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Over the past 15-20 years, this once mysterious thing that we call Product Management has really come into its own. What once was a somewhat obscure, inconsistently applied, and often misunderstood function has evolved into a clearly defined and highly respected role that is now widely recognized as one of a company’s primary levers to achieve more profitable revenue growth. As a result of this corporate revelation, the role of Product Management has also, as of late, been the subject of multiple surveys, studies, and benchmark reports, all aimed at identifying exactly how product managers are viewed, compensated, and organized from company to company and from industry to industry.
We at Sequent continue to read about and think about all the content being provided from many sources. It’s good to see so much attention paid to product management, but to be honest, some of the themes seem a little repetitive. These include:
It’s always the same story, and we hardly need another survey to tell us the same things. We hear them all the time during the workshops we facilitate, and these same themes seem to show up in many of the Product Management case studies that we have read from some of the most successful organizations and product leaders across the globe. We’ve all heard it many, many times before. And perhaps it’s time to stop continually pointing out these issues, and, instead, start doing something to overcome them.
Most schools of thought would agree that one of the primary roles that a product manager must assume is that of a leader. And one of the primary roles of leadership is to take personal accountability to change that which needs to be changed, to define that which needs to be defined, and to lead that which needs to be led.
Can you imagine a CEO complaining about how many fires he or she has to fight in any given day? Can you imagine that same person saying that they have no time to strategize or plan because there are just too many other things to do or because nobody understands what their role really entails?
The fact is, we expect leaders at every level to deal with all of those multitudes of situations and to rearrange their workdays to accommodate them while, at the same time, somehow finding a way to weave all of those unforeseen inputs into the fabric of a greater overall vision. And if things become confusing or difficult to manage, we expect those same leaders to have the capability and desire to somehow figure it all out. We say that product managers are supposed to be mini-business owners and think as if they were CEOs of their product lines. Why, then, should we assume that they would be excused from having to exhibit this core leadership competency?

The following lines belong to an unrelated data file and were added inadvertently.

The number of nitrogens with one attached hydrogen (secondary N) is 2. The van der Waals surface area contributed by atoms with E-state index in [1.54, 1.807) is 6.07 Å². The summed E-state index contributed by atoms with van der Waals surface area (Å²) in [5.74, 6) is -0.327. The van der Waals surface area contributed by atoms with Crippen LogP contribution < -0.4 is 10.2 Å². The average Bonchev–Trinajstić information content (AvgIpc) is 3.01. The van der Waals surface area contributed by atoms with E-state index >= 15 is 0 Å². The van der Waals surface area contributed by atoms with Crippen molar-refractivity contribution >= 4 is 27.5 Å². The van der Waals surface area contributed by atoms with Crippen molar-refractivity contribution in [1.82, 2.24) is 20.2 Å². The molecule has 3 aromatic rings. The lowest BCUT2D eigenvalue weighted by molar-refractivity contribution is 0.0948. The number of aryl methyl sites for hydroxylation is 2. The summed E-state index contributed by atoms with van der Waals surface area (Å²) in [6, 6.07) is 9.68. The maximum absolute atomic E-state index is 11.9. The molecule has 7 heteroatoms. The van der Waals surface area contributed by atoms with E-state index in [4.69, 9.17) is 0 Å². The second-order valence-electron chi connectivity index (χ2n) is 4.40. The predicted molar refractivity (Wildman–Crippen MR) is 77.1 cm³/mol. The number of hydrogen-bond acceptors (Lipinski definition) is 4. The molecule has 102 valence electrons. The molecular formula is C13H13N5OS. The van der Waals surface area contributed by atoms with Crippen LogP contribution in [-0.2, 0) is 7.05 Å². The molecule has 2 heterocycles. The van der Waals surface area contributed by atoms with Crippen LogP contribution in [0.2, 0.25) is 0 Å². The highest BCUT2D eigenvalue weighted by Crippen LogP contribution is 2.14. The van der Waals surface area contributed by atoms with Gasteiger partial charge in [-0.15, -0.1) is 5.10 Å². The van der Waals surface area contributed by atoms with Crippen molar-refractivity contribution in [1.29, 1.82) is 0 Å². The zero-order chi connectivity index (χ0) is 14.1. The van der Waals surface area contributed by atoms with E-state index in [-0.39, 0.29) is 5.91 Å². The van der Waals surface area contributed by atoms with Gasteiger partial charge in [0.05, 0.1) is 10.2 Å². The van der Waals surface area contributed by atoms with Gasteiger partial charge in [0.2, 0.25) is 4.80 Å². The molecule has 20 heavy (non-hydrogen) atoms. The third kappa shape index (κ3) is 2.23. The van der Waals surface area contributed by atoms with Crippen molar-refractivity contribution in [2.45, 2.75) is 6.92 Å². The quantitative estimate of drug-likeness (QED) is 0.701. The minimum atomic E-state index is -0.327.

It’s time to give product managers around the globe a lot more credit. Product managers are leaders and they are business owners and they can juggle multiple unforeseen tasks while still having time to promote their visions and lead their product teams. And if they can’t do all of these things, then perhaps we should stop referring to Product Management positions as leadership roles.
Companies will not pave some magical pathway for product managers to do their jobs, nor should they be expected to. Because, in the end, all of that firefighting is part of the job, just as it is for any business leader. Putting out another survey pointing out the fact that product managers don’t have enough time in the day would be, I fear, setting a false expectation that it should be somebody else’s responsibility to prioritize a product manager’s workload. And that couldn’t be farther from the truth. In fact, it is the very ability of a product manager to navigate all of this that will ultimately define that person as a leader.
The time has come for all product managers to embrace their busy days, grab firmly onto those water hoses being pointed at us, and revel in the fact that, with each fire we approach, we are gaining further insights into how we can plan for the futures of our product’s businesses. And with each fire that we battle, we are moving one step closer to taking the personal accountability of a true business leader. And with each fire that we extinguish, we are learning how to put proactive measures in place to prevent future fires from getting in our way again.
In short, it’s time to stop pointing out the problems and start taking action. And, like any business leader should, be glad that we have something to take action on! That is the sign of a true leader, and that is the sign of a true product manager.